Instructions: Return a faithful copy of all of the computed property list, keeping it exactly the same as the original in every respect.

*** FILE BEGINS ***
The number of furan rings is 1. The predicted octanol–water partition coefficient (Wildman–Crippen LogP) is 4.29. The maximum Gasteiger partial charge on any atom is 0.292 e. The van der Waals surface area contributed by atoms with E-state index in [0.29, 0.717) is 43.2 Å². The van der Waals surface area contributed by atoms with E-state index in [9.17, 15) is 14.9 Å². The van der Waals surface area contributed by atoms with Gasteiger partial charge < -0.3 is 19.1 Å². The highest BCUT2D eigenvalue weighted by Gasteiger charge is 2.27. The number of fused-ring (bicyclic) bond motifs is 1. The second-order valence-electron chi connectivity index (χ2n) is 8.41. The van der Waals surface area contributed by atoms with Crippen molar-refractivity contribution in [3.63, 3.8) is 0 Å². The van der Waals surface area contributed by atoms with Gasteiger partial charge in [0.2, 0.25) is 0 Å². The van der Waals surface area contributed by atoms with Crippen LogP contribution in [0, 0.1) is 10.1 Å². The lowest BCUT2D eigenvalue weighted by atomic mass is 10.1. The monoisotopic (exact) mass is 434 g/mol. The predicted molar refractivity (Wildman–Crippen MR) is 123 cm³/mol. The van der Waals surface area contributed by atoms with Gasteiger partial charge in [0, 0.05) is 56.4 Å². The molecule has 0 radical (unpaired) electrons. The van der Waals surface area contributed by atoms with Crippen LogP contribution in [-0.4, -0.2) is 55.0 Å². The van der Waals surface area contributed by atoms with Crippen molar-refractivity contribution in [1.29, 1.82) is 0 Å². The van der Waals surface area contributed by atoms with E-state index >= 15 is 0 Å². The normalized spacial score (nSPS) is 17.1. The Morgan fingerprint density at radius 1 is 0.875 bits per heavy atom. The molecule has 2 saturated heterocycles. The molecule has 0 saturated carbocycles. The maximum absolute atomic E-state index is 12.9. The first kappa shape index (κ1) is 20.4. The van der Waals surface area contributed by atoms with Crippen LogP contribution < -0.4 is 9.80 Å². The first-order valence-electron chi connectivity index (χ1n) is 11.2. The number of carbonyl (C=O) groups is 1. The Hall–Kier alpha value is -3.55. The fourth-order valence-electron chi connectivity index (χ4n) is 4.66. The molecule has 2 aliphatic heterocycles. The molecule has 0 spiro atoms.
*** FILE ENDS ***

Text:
The number of furan rings is 1. The predicted octanol–water partition coefficient (Wildman–Crippen LogP) is 4.29. The maximum Gasteiger partial charge on any atom is 0.292 e. The van der Waals surface area contributed by atoms with E-state index in [0.29, 0.717) is 43.2 Å². The van der Waals surface area contributed by atoms with E-state index in [9.17, 15) is 14.9 Å². The van der Waals surface area contributed by atoms with Gasteiger partial charge < -0.3 is 19.1 Å². The highest BCUT2D eigenvalue weighted by Gasteiger charge is 2.27. The number of fused-ring (bicyclic) bond motifs is 1. The second-order valence-electron chi connectivity index (χ2n) is 8.41. The van der Waals surface area contributed by atoms with Crippen molar-refractivity contribution in [3.63, 3.8) is 0 Å². The van der Waals surface area contributed by atoms with Gasteiger partial charge in [0.2, 0.25) is 0 Å². The van der Waals surface area contributed by atoms with Crippen LogP contribution in [0, 0.1) is 10.1 Å². The lowest BCUT2D eigenvalue weighted by atomic mass is 10.1. The monoisotopic (exact) mass is 434 g/mol. The predicted molar refractivity (Wildman–Crippen MR) is 123 cm³/mol. The van der Waals surface area contributed by atoms with Gasteiger partial charge in [0, 0.05) is 56.4 Å². The molecule has 0 radical (unpaired) electrons. The van der Waals surface area contributed by atoms with Crippen LogP contribution in [-0.4, -0.2) is 55.0 Å². The van der Waals surface area contributed by atoms with Crippen molar-refractivity contribution in [1.29, 1.82) is 0 Å². The van der Waals surface area contributed by atoms with E-state index >= 15 is 0 Å². The normalized spacial score (nSPS) is 17.1. The Morgan fingerprint density at radius 1 is 0.875 bits per heavy atom. The molecule has 2 saturated heterocycles. The molecule has 0 saturated carbocycles. The maximum absolute atomic E-state index is 12.9. The first kappa shape index (κ1) is 20.4. The van der Waals surface area contributed by atoms with Crippen LogP contribution < -0.4 is 9.80 Å². The first-order valence-electron chi connectivity index (χ1n) is 11.2. The number of carbonyl (C=O) groups is 1. The Hall–Kier alpha value is -3.55. The fourth-order valence-electron chi connectivity index (χ4n) is 4.66. The molecule has 2 aliphatic heterocycles. The molecule has 0 spiro atoms.